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What’s the carbon footprint of lab-grown meat?

Cultivated meat is supposed to help mitigate the emissions of our meat-filled diets. But how much better is it?

What’s the carbon footprint of lab-grown meat?
[Source Image: blueringmedia/iStock, Vector/iStock]
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The companies pioneering new ways to produce meat in bioreactors—growing animal cells without the animals themselves—often make claims about the climate benefits of their technology. They’re avoiding the emissions inherent in growing food and raising the animals. But the cultivated meat still requires electricity to grow, so how much lower are its emissions?

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A new study takes a look at the environmental footprint of a hypothetical large-scale “cultivated meat” factory in 2030, using data from more than 15 leading startups in the industry. The environmental benefits, it turns out, vary significantly depending on how the new food is made.

If a large new production facility runs on renewable energy, the carbon footprint of cultivated meat would be lower than conventional beef, pork, and chicken. The analysis calculates that the footprint is roughly 92% lower than beef, 52% lower than pork, and 17% lower than chicken, even if the conventional meat is produced in ways that are more sustainable than what’s standard now—for example, changing feed so cattle burp less methane, a potent greenhouse gas. (Cultivated meat also shrinks land and water use, avoids the use of antibiotics, and can help avoid other problems, such as future pandemics that could spread from farms.) But if a manufacturing plant doesn’t use renewable energy, cultivated pork or chicken could actually have a larger carbon footprint than meat from some farms. Beef, on the other hand, is so resource-intensive to raise that its footprint is higher no matter what kind of power the cultivated meat factory uses.

“There’s going to be obviously a big motivation for the first facilities for cultivated meat manufacturers to go entirely renewable,” says Elliot Swartz, senior scientist at the Good Food Institute, which commissioned the life-cycle analysis and a new analysis of the predicted cost of producing cultivated meat along with the European nonprofit Gaia. The Dutch independent research firm CE Delft did both analyses.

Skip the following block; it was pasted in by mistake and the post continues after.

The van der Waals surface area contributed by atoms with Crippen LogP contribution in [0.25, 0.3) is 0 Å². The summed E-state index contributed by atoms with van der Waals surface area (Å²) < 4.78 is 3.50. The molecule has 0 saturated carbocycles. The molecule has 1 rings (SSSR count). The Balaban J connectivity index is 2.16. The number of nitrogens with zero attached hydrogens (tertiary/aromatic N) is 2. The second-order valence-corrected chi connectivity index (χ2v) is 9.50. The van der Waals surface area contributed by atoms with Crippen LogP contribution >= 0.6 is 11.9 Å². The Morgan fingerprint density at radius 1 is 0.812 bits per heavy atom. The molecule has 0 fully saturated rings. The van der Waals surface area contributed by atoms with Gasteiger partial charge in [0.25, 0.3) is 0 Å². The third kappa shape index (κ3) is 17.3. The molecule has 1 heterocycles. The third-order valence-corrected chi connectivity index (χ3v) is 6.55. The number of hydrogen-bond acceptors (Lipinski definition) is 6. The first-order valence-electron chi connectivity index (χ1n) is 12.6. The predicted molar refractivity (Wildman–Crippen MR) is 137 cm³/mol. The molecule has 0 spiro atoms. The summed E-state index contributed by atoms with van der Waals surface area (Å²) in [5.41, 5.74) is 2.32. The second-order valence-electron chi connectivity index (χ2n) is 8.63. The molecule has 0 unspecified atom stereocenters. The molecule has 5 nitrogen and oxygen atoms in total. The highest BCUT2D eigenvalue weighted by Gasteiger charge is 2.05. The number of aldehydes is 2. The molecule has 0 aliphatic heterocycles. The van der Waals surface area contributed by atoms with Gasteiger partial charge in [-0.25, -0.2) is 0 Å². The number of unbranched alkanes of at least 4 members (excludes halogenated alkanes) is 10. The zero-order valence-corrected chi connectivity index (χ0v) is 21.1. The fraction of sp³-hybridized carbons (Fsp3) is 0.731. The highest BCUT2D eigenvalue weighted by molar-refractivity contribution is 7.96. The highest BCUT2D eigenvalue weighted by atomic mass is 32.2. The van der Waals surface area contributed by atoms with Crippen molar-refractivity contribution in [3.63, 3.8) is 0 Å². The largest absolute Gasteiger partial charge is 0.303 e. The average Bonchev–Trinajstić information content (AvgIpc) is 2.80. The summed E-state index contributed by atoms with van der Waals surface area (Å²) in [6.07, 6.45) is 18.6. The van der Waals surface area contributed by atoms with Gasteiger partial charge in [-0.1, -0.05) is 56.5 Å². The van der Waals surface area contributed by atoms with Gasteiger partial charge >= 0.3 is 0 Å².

The study takes into account the fact that because bioreactors can generate large amounts of heat, cooling an industrial-size facility could take large amounts of energy. “You can think of it as a refrigerator on standby that’s cooling liquid that is pumped through the bioreactor,” Swartz says. The process could potentially be tweaked to use less energy, but renewable energy is likely to be critical for keeping the carbon footprint low.

The analysis doesn’t directly compare the environmental footprint of cultivated meat to plant-based brands such as the Impossible Burger or Beyond Burger. It does show that tofu has a smaller footprint than cultivated meats, and it makes a comparison to Meatless, a Dutch plant-based protein brand, which also has a smaller footprint. Because products such as the Impossible Burger require more processing, they may have a slightly larger footprint that’s comparable to cultivated meat made with renewable energy.

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All of this is speculative—even though the study drew from real data at companies that are producing meat in bioreactors now, it’s looking at a scenario for a larger facility that doesn’t yet exist. The numbers are likely to change. But they suggest that if done right, cultivated meat could help reduce the environmental impact of food overall. (The study didn’t account for another important factor: Because this method of production takes far less land than raising cattle and growing cattle feed on farms, it could also open up more room for planting trees that could absorb CO2.) And it’s possible that cultivated meat could begin to replace some conventional meat relatively soon. When the researchers looked at the potential cost of production in a large facility, they concluded that the cost could drop to $2.57 per pound in 2030, making it competitive with some conventional meat production.

About the author

Adele Peters is a staff writer at Fast Company who focuses on solutions to some of the world's largest problems, from climate change to homelessness. Previously, she worked with GOOD, BioLite, and the Sustainable Products and Solutions program at UC Berkeley, and contributed to the second edition of the bestselling book "Worldchanging: A User's Guide for the 21st Century."

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